A federal judge on Tuesday ordered U.S. Marshals to move Paul Manafort from his rural Virginia jail to a detention facility in Alexandria, Va., in the Washington metro area, where the former Trump campaign chairman faces two trials – one set to begin later this month and the second in September.
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But within hours of the judge’s order, attorneys for Manafort asked that their client remain at Northern Neck, citing “his safety,” among other things, even though they had complained his detention there was hurting his defense.
“In light of Mr. Manafort’s continuing detention and after further reflection, issues of distance and inconvenience must yield to concerns about his safety and, more importantly, the challenges he will face in adjusting to a new place of confinement and the changing circumstances of detention two weeks before trial,” Manafort’s team wrote to the judge in the case.
Judge T.S. Ellis, who is presiding over Manafort’s trial in Virginia beginning in two weeks, had ordered that Manafort should be moved closer to the city “to ensure that defendant has access to his counsel and can adequately prepare his defense.”
Manafort has been held at the Northern Neck Regional Jail in Warsaw, Va., since another federal judge presiding over his case in Washington, D.C., revoked his bail last month. Prosecutors with the special counsel asked the judge to jail Manafort after learning that he had attempted to contact potential government witnesses in the days after Mueller brought a superseding indictment against him.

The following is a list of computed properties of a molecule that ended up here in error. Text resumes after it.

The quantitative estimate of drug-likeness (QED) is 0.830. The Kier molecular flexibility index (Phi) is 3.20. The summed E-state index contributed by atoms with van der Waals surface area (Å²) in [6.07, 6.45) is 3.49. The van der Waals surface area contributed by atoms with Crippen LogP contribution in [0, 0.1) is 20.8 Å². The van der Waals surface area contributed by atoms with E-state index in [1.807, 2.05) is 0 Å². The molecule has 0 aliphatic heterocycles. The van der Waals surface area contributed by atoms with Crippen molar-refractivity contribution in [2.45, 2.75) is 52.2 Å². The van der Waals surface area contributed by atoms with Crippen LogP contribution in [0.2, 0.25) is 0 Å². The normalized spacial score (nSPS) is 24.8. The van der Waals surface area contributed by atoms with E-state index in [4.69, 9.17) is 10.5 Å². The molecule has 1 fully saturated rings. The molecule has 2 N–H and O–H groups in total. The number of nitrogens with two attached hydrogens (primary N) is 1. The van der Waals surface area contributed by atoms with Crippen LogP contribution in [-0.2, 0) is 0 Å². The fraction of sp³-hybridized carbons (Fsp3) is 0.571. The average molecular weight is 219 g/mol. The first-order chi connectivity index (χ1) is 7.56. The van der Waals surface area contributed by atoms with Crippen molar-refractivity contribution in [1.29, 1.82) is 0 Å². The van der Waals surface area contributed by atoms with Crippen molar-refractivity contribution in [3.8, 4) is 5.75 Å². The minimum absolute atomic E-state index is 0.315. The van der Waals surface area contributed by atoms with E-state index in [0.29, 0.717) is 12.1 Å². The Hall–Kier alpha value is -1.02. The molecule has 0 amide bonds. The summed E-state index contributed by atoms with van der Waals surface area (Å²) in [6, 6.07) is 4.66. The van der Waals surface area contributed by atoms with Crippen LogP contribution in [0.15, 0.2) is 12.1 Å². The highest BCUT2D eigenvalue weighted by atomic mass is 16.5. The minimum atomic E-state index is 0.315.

Last week, attorneys for Manafort asked the court to delay Manafort’s trial, claiming their client’s detention at the rural facility put an unfair burden on pretrial preparations and specifically citing the distance – more than 100 miles – from Warsaw to Washington, D.C. Manafort also cited the lengthy commute in waiving his right to appear at pretrial hearings.
Mueller’s special counsel team has hit Manafort with three superseding indictments in two federal courts – Washington, D.C., and Virginia – amounting to more than 40 charges related to money laundering, tax and bank fraud, conspiracy, and other financial crimes that largely predate his time on the Trump campaign. Manafort has pleaded not guilty to all charges.
Manafort’s previous bail agreement had allowed him to remain at his tony Alexandria, Va., condo with a GPS ankle monitor.
During his time at Northern Neck jail, ABC News reported that Manafort stayed in a cell by himself in the facility’s VIP section, surrounded by walls painted in two shades of brown: bagel and biscuit.
Manafort received three meals a day in his approximately 14×14 foot VIP section cell, which came equipped with a toilet, a shower, a place to sit, a small table, a TV with basic cable, and a phone to make outgoing collect calls.
Judge Ellis ordered U.S. Marshals to move Manafort “promptly,” though no specific timeline for the move was immediately known.
Manafort’s trial in Washington, D.C. is set to kick off in September.
ABC News’ Jack date contributed reporting